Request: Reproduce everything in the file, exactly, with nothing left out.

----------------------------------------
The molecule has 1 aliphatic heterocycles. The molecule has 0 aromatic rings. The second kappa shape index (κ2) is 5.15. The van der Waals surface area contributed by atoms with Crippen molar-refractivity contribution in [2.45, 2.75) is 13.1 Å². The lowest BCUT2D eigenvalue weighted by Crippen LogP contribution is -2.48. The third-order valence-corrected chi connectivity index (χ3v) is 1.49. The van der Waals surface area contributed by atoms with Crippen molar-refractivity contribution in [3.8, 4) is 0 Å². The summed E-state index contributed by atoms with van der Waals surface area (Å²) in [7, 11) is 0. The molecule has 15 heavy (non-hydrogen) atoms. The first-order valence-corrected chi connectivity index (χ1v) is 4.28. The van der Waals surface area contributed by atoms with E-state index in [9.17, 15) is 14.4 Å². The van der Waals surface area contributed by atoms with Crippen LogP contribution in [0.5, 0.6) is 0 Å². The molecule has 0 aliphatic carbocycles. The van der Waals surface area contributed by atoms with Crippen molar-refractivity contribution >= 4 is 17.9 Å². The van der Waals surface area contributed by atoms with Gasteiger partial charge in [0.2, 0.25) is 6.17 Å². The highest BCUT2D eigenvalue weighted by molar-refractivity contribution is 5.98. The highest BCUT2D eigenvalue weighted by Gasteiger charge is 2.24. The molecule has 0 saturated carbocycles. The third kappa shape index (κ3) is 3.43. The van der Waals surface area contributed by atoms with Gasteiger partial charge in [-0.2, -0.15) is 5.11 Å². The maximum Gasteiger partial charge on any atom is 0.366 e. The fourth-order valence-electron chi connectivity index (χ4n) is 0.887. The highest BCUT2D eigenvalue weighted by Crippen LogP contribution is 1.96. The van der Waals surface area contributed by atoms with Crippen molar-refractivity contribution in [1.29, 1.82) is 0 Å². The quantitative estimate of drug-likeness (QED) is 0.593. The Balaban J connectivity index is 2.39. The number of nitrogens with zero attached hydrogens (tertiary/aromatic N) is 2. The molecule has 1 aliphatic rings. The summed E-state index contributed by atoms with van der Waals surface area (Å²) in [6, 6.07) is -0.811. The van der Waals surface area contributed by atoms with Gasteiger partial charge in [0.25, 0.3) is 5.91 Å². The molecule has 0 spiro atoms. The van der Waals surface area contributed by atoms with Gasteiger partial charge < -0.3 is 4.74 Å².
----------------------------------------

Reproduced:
The molecule has 1 aliphatic heterocycles. The molecule has 0 aromatic rings. The second kappa shape index (κ2) is 5.15. The van der Waals surface area contributed by atoms with Crippen molar-refractivity contribution in [2.45, 2.75) is 13.1 Å². The lowest BCUT2D eigenvalue weighted by Crippen LogP contribution is -2.48. The third-order valence-corrected chi connectivity index (χ3v) is 1.49. The van der Waals surface area contributed by atoms with Crippen molar-refractivity contribution in [3.8, 4) is 0 Å². The summed E-state index contributed by atoms with van der Waals surface area (Å²) in [7, 11) is 0. The molecule has 15 heavy (non-hydrogen) atoms. The first-order valence-corrected chi connectivity index (χ1v) is 4.28. The van der Waals surface area contributed by atoms with E-state index in [9.17, 15) is 14.4 Å². The van der Waals surface area contributed by atoms with Crippen LogP contribution in [0.5, 0.6) is 0 Å². The molecule has 0 aliphatic carbocycles. The van der Waals surface area contributed by atoms with Crippen molar-refractivity contribution >= 4 is 17.9 Å². The van der Waals surface area contributed by atoms with Gasteiger partial charge in [0.2, 0.25) is 6.17 Å². The highest BCUT2D eigenvalue weighted by molar-refractivity contribution is 5.98. The highest BCUT2D eigenvalue weighted by Gasteiger charge is 2.24. The molecule has 0 saturated carbocycles. The third kappa shape index (κ3) is 3.43. The van der Waals surface area contributed by atoms with Gasteiger partial charge in [-0.2, -0.15) is 5.11 Å². The maximum Gasteiger partial charge on any atom is 0.366 e. The fourth-order valence-electron chi connectivity index (χ4n) is 0.887. The highest BCUT2D eigenvalue weighted by Crippen LogP contribution is 1.96. The van der Waals surface area contributed by atoms with Crippen molar-refractivity contribution in [1.29, 1.82) is 0 Å². The quantitative estimate of drug-likeness (QED) is 0.593. The Balaban J connectivity index is 2.39. The number of nitrogens with zero attached hydrogens (tertiary/aromatic N) is 2. The molecule has 1 aliphatic rings. The summed E-state index contributed by atoms with van der Waals surface area (Å²) in [6, 6.07) is -0.811. The van der Waals surface area contributed by atoms with Gasteiger partial charge in [0.25, 0.3) is 5.91 Å². The molecule has 0 spiro atoms. The van der Waals surface area contributed by atoms with Gasteiger partial charge < -0.3 is 4.74 Å².